Mark J. Okrant is professor of tourism management, and director of the Institute for New Hampshire Studies, at Plymouth State University. He has coordinated tourism research for the State of New Hampshire since 1990, conducted tourism assessments in Aleut and Yupik communities in Alaska, and has presented tourism marketing and planning workshops in Alaska, Canada, Romania, Mexico, and Puerto Rico. Okrant was one of a handful of Americans nominated to the International Association of Scientific Experts in Tourism, is past president of the Travel and Tourism Research Association (TTRA), and past president of the New England-St. Lawrence Valley Geographical Society (NESTVAL). He is the author of six books: Judson’s Island; two retrospectives on America’s motel industry, Sleeping Alongside the Road and No Vacancy: The Rise, Demise, and Reprise of America’s Motels; and his Kary Turnell Mystery series, set at historic resort properties (A Last Resort, I Knew You When, and An Icy Reception). Okrant was the 1998 recipient of the Association of American Geographers’ John Rooney Award for excellence in applied tourism research and the 2009 recipient of the NESTVAL Award for Lifetime Contribution to Geography.
Daniel S.C. Lee graduated from the Claremont Graduate University with a Ph.D. in economics in 2007. Lee has since taught both undergraduate and graduate level economics courses at Plymouth State University. Lee is the tourism economist for the New Hampshire Division of Travel and Tourism Development. Lee developed and manages the North Country Economic Index, a periodic economic report for the state of New Hampshire and Coos County, New Hampshire. He is also a faculty fellow at the Center for Rural Partnerships, and has engaged in research projects serving the local communities. He is a project economist at the Institute for New Hampshire studies, and conducts economic impact studies for the tourism industry.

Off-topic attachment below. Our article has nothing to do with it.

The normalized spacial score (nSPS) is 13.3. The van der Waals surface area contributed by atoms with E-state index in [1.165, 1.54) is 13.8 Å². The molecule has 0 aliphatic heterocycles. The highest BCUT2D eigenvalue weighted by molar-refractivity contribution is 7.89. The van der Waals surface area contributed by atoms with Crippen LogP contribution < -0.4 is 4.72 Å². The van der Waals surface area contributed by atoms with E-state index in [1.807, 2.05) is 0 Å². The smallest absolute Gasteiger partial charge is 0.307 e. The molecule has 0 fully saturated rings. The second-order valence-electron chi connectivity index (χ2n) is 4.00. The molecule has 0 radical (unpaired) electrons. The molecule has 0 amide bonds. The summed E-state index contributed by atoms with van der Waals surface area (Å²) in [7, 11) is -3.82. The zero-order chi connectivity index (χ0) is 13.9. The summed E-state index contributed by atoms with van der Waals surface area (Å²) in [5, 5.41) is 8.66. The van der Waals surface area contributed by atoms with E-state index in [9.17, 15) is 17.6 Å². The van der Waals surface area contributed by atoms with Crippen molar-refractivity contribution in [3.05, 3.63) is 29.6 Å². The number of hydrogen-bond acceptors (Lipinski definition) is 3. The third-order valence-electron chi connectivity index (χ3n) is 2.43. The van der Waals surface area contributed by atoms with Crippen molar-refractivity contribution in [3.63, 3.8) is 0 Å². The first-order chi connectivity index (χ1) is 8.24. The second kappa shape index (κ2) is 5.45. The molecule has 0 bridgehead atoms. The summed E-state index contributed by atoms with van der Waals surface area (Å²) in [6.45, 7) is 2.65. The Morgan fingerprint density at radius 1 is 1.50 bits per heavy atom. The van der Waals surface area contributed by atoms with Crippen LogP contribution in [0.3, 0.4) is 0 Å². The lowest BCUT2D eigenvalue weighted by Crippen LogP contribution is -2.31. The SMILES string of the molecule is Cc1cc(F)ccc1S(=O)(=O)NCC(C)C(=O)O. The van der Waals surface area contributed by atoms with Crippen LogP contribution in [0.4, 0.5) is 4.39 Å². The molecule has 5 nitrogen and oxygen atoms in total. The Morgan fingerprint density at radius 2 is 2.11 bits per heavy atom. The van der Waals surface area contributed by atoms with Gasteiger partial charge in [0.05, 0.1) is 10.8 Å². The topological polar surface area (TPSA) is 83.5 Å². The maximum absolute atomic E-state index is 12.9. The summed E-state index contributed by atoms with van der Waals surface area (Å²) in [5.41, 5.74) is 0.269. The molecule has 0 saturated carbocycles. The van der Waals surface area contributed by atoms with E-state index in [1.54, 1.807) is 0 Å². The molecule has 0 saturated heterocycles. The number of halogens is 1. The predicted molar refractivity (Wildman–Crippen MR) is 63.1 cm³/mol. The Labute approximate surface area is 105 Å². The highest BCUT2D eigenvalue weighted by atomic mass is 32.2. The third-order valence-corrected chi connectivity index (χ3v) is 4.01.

Ben Amsden is a Research Assistant Professor of Social Science and Tourism Management. He oversees the day-to-day operations of the Center for Rural Partnerships, which includes promoting faculty and student engagement with community organizations, identifying and developing external funding for on-and-off campus partners, coordinating with administrative offices and academic departments, conducting externally funded research, advising graduate students, and teaching undergraduate and graduate courses. A graduate of Rochester Institute of Technology, Michigan State University, and Penn State University, Ben’s research interests include the impacts of tourism development on rural communities; farm based recreation and tourism; the local food movement; the socio-ecological factors of place attachment; and natural-resource based volunteer stewardship programs.